If you're ready to take a timeout from your life and spend a year living in the Arctic on a simulated Mars mission, the Mars Society wants to hear from you.
The non-profit group, which advocates for manned exploration of the Red Planet, has released its requirements for the six volunteers who will be expected to spend 12 months at the society's Flashline Mars Arctic Research Station on Canada's Devon Island, which is about 900 miles (1,450 kilometers) from the North Pole, beginning in July 2014.
Just like astronauts, crewmembers will spend most of their time doing science, studying things such as carbon release from the permafrost and human performance in extreme conditions. If they want to go outside their base, they'll have to wear a spacesuit. If something breaks, they're the ones who are going to have to fix it.
"Dedication to the cause of human Mars exploration is an absolute must, as conditions are likely to be very difficult and the job will be very trying," Mars Society officials said in a description of the simulated mission, which is called Mars Arctic 365.
Human Mars exploration generated a lot of headlines last year when the Netherlands-based non-profit Mars One proposed a one-way trip to the Red Planet that would land in 2023. Mars One's global call for astronaut applicants received more than 200,000 responses.
NASA, for its part, aims to get humans to the vicinity of Mars by the mid-2030s. The space agency is also sending an astronaut on a one-year mission to the International Space Stationin 2015 to help prepare for longer space missions.
Applicants for the Mars Society's Arctic mission must be between 22 and 60 years old with a four-year college degree or equivalent experience. While the group does not stipulate what sort of experience is needed, they note that skills including science, engineering, first aid and mechanical aptitude would all enhance an application.
The selected volunteers will "act under crew discipline and strict mission protocols during the Arctic simulation," and are expected to undergo training beforehand, including at the Mars Society's Mars Desert Research Station in Utah.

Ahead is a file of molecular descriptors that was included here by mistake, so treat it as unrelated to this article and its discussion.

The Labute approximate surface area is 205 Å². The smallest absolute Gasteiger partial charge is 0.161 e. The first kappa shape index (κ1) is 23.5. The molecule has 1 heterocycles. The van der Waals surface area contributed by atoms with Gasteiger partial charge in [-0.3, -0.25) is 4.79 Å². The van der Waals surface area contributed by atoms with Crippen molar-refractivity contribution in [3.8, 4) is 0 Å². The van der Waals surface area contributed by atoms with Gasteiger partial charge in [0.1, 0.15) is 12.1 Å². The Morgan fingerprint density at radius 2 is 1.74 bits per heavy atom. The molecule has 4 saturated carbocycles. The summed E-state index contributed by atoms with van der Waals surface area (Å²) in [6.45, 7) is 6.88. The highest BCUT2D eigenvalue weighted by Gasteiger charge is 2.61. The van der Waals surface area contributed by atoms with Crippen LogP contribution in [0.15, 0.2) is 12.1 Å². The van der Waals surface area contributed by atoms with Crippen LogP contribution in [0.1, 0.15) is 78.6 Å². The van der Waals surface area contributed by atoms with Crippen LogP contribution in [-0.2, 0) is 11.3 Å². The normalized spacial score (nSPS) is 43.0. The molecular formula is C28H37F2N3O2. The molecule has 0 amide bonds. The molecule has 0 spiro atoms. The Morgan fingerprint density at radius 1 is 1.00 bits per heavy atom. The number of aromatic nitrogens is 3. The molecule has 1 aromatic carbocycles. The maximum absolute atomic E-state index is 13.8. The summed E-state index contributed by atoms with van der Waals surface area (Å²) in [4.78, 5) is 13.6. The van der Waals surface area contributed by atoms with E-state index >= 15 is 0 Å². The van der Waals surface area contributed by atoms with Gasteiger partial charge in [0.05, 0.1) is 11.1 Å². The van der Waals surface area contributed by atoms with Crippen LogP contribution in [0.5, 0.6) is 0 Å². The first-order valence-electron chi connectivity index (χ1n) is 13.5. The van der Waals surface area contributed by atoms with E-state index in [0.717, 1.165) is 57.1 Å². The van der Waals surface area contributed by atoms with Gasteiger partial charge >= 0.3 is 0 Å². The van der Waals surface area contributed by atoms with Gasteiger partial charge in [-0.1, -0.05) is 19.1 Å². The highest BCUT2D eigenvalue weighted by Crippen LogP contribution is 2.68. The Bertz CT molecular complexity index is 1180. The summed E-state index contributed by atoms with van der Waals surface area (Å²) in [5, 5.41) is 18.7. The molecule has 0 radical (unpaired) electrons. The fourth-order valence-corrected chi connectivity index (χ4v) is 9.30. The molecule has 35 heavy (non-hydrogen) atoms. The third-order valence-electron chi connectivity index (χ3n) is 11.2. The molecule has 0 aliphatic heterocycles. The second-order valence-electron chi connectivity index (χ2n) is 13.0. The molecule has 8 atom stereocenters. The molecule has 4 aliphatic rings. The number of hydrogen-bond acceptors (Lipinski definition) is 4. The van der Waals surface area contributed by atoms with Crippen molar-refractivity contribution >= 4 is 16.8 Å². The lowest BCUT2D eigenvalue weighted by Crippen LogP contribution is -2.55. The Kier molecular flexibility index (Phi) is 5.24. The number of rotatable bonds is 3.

Applications are due Nov. 30. More information is available from the Mars Society here: http://www.marssociety.org/home/press/announcements/ma365-call-for-volunteers
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Elizabeth Howell (she/her), Ph.D., is a staff writer in the spaceflight channel since 2022 covering diversity, education and gaming as well. She was contributing writer for Space.com for 10 years before joining full-time. Elizabeth's reporting includes multiple exclusives with the White House and Office of the Vice-President of the United States, an exclusive conversation with aspiring space tourist (and NSYNC bassist) Lance Bass, speaking several times with the International Space Station, witnessing five human spaceflight launches on two continents, flying parabolic, working inside a spacesuit, and participating in a simulated Mars mission. Her latest book, "Why Am I Taller?", is co-written with astronaut Dave Williams. Elizabeth holds a Ph.D. and M.Sc. in Space Studies from the University of North Dakota, a Bachelor of Journalism from Canada's Carleton University and a Bachelor of History from Canada's Athabasca University. Elizabeth is also a post-secondary instructor in communications and science at several institutions since 2015; her experience includes developing and teaching an astronomy course at Canada's Algonquin College (with Indigenous content as well) to more than 1,000 students since 2020. Elizabeth first got interested in space after watching the movie Apollo 13 in 1996, and still wants to be an astronaut someday. Mastodon: https://qoto.org/@howellspace